Ten years ago, the passage of the Affordable Care Act (ACA) ended the ability of insurers to discriminate against people who were sick. Before ACA protections took effect in 2014, insurance companies in the private market were allowed to craft their business models around either excluding people who had health conditions or met other demographic criteria that correlated with high health costs, or to charge far higher rates to those individuals. The practices were draconian but legal. If they existed today, it would mean the over 1.5 million current COVID-19 patients, and the tens of millions more who may test positive or be at risk for contracting COVID-19 going forward, would face significant discrimination.

The ACA opponents behind the Texas-led and Department of Justice (DOJ)-supported lawsuit attempting to overturn the ACA, known as Texas v. California, are pursuing a return to that pre-ACA world. If successful, millions would lose coverage, and in the wake of the global pandemic, access to health care for current and future COVID-19 patients would be at risk.

Pre-ACA Discrimination

Recently, a friend sent me her health insurance rejection from over a decade ago. At the time, this person was a college student with anxiety and depression, and sought out services to support her in continuing to lead a normal and productive life. That she provided information about her (common) mental health challenges and her proactive steps to seek counseling was enough to reject her application entirely in the summer of 2009.

From a 2009 health insurance rejection letter, citing pre-existing conditions as the rationale. Source: a friend of the author.

A response such as this was not rare: she is among the 54 million people under the age of 65 with a pre-existing condition in this country that, before the ACA took effect, would make them completely uninsurable. Furthermore, as many as 130 million people have a pre-existing condition that could subject them to discrimination under prevailing business models of private health insurance before the Affordable Care Act. It was legalized and prevalent discrimination against sick people, and any one of these millions could have faced a lifetime of it had the Affordable Care Act not passed in 2010—for my friend, nine months after she received this rejection.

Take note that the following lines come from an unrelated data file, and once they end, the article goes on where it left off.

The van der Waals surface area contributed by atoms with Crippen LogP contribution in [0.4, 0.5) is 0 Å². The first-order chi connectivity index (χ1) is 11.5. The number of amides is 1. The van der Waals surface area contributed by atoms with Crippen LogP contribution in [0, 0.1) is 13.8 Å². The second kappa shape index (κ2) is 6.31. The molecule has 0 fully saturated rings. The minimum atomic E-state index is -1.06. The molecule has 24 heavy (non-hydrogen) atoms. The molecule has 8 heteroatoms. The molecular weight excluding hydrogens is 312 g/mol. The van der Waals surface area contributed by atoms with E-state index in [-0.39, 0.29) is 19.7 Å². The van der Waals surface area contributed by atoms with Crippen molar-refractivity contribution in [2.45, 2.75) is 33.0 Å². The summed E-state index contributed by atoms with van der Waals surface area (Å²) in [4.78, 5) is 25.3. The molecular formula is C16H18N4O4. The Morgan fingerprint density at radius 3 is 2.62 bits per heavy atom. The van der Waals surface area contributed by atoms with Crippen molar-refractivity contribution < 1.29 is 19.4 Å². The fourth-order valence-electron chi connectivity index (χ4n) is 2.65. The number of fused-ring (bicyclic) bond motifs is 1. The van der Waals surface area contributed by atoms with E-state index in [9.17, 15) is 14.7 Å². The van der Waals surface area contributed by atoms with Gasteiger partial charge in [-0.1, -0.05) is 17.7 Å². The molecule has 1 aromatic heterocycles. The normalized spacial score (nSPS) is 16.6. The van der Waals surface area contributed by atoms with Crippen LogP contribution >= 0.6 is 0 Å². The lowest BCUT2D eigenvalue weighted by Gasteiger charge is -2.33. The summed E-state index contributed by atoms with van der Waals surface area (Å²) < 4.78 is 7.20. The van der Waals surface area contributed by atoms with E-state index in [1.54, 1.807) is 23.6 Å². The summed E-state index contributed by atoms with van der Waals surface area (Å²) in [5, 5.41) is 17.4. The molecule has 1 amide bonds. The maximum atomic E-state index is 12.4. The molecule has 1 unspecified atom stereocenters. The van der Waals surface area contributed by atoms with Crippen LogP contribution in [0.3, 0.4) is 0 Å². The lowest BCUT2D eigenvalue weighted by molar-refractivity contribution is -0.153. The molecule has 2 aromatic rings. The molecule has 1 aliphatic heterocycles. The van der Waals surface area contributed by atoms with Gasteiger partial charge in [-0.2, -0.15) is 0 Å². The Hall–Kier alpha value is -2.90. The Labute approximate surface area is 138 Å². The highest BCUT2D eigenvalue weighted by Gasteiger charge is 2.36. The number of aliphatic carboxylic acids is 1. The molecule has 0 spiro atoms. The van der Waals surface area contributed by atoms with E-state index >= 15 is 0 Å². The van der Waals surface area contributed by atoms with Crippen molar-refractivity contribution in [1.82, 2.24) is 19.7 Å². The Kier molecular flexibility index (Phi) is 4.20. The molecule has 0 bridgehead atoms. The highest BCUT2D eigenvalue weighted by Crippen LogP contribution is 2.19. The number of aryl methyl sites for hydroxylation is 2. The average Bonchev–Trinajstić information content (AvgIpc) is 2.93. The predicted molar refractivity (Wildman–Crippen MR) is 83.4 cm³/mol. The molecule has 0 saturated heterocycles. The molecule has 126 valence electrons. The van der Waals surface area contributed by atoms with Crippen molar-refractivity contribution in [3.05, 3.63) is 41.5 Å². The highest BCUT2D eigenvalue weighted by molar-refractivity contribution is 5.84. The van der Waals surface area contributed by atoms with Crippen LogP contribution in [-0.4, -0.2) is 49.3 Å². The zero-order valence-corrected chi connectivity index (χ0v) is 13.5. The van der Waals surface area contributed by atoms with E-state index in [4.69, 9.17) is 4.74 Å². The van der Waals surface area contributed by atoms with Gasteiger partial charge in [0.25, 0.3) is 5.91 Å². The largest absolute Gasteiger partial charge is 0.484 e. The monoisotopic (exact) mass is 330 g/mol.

It was legalized and prevalent discrimination against sick people, and any one of these millions could have faced a lifetime of it had the Affordable Care Act not passed in 2010.

Such discrimination took a number of forms. The first was the most drastic: a complete denial of coverage. Insurers primarily rejected applications because of underlying health conditions, but they also excluded people who worked somewhere within entire categories of occupations (for example, steel workers, pilots, and taxi cab drivers). The second form of discrimination included covering someone, but excluding a particular service or treatment for a particular condition. For example, someone who previously had shoulder surgery may expect to receive a coverage offer that excluded coverage for their shoulder. The third form was to charge more for coverage or setting a higher deductible. Charging women more than men was ubiquitous: 93 percent of individual health plans used “gender rating” when setting premiums.

The last form of discrimination was undertaken through what were known as rescissions. Insurers would cover someone and accept their premiums, and then, if the person got sick, insurers would aggressively search the person’s application to see if they found anything—anything—wrong or missing about their health that they claimed should have been disclosed. At that point they would deny the claims and rescind coverage.

In an influential study undertaken by the Kaiser Family Foundation in the early 2000s, researchers found that when they submitted applications to different insurance companies for seven hypothetical individuals and families in less than perfect health—across a range of ages and with a diverse set set of health conditions, from hay fever to asthma to HIV—insurers rejected 90 percent of the 420 applications for the standard rate, and rejected applications completely 154 times. (The HIV-positive applicant was deemed uninsurable for all 60 applications). There was variation across companies, but only because state laws provided varying levels of protection.

Pre-Existing Conditions and COVID-19